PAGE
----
I’ve become somewhat more of an Emacs celebrity than I could have predicted. After giving that talk and spending a couple years blogging and tweeting about Emacs, people frequently ask for my opinion or advice regarding its use, how to learn it, or whether to learn it at all.
Today I want to share my long-form answer to a few related questions that I get asked pretty often. Those questions are, roughly:
- Should I start using Evil Mode right away, or learn “pure” Emacs first?
- Should I learn Vim before using Evil Mode?
- Is Emacs the right editor for me if I am a: computer science student, professional programmer, astronaut, whatever?
The answer is: maybe.
First, chances are very high that your situation is different from mine, and so the reasoning behind my decision to give Emacs a try and then spend two years evangelizing about it may not apply to you.
I gave Emacs a shot because I wanted to see what all the fuss over Org Mode was about. After spending a couple of days getting Evil Mode working to my satisfaction, it became abundantly clear to me that Emacs was a far superior system when compared to Vim (7.4, or so). Neovim is chipping away at that divide, but I still believe Emacs is superior.
There are some things that Emacs is extremely good at. There are other things that it is not very good at. The same can be said of Vim, or Neovim, or Sublime Text, or Atom, or whatever tool you are using.
So let me answer all of the original questions in two parts.
The Vim Paradigm is Life-Changing
The one universal piece of advice that I give to everyone (whether they ask for it or not) is that the modal editing system that Vim made famous is the most efficient and powerful approach yet devised and that you will fail to reach your full potential if you choose not to learn it.
Though the editor you choose for any particular purpose is an important choice, and one that will likely have an impact on your ability to excel at any given task, the Vim modal editing system will have a greater magnifying effect on your capacity for editing raw text than any other skill or technique or tool that you will learn.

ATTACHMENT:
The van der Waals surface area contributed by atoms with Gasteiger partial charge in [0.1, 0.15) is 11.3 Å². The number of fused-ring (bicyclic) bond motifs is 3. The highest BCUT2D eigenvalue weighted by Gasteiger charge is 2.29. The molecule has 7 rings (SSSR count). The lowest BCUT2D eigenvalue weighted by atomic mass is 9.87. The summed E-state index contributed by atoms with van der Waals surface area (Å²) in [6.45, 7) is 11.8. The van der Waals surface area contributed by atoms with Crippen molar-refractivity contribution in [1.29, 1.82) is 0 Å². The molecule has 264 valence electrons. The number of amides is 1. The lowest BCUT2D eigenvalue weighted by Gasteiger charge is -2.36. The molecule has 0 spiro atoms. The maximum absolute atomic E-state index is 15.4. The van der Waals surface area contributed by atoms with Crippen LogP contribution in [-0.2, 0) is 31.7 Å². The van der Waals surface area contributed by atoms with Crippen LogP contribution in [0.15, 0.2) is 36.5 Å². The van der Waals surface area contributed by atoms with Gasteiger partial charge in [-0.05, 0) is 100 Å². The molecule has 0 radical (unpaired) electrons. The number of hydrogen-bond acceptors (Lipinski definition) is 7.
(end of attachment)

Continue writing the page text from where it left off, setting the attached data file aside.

If you read this whole post and come away with only one thing, let it be this
very strong urging that you put down your cup of coffee and your tablet and
vimtutor, right now.
Emacs Isn’t Right For Everything
So, should you learn to use Emacs, or try Emacs for the first time in order to do task XYZ? Maybe.
If you are going to do real, professional, challenging work in PHP or Java, it is very likely that you’ll be faster and more accurate in PhpStorm or IntelliJ (respectively). If you are going to be spending weeks or months hacking on .NET code, you should really use Visual Studio.
In short, there is no substitute for a real IDE. Vim and Emacs can both make use of external programs like GNU Global, ctags, or syntax checkers and linters that make the editor feel pretty smart. But, at least as far as I know, none of them are as powerful or feature-rich as a purpose-built IDE.
Fortunately, there are Vim-style editing extensions for all of them! For Visual
Studio there is VsVim; for PhpStorm, IntelliJ, DataGrip, and the other JetBrains
products there is IdeaVim; for Sublime Text there is Vintage Mode; for Chrome
there is Vimium; for your shell there is
set -o vi.
Now, if what you need a text editor for is smaller projects, or projects in languages other than those above, and if you’re interested in learning a Lisp and becoming a wizard who wields their editing environment like some immeasurably powerful, flaming magical poisonous scepter and renders their foes into dust with the subtlest flick of the wrist, then learn Emacs. And use Evil Mode.
Likewise, if you spend most of your days struggling through an organizational nightmare of running projects, requests, random ideas, meetings, emails, and time-bound tasks, I haven’t found any solution superior to Org Mode.
So, in short, choose the right tool for the job.
But make sure it supports a Vim input system.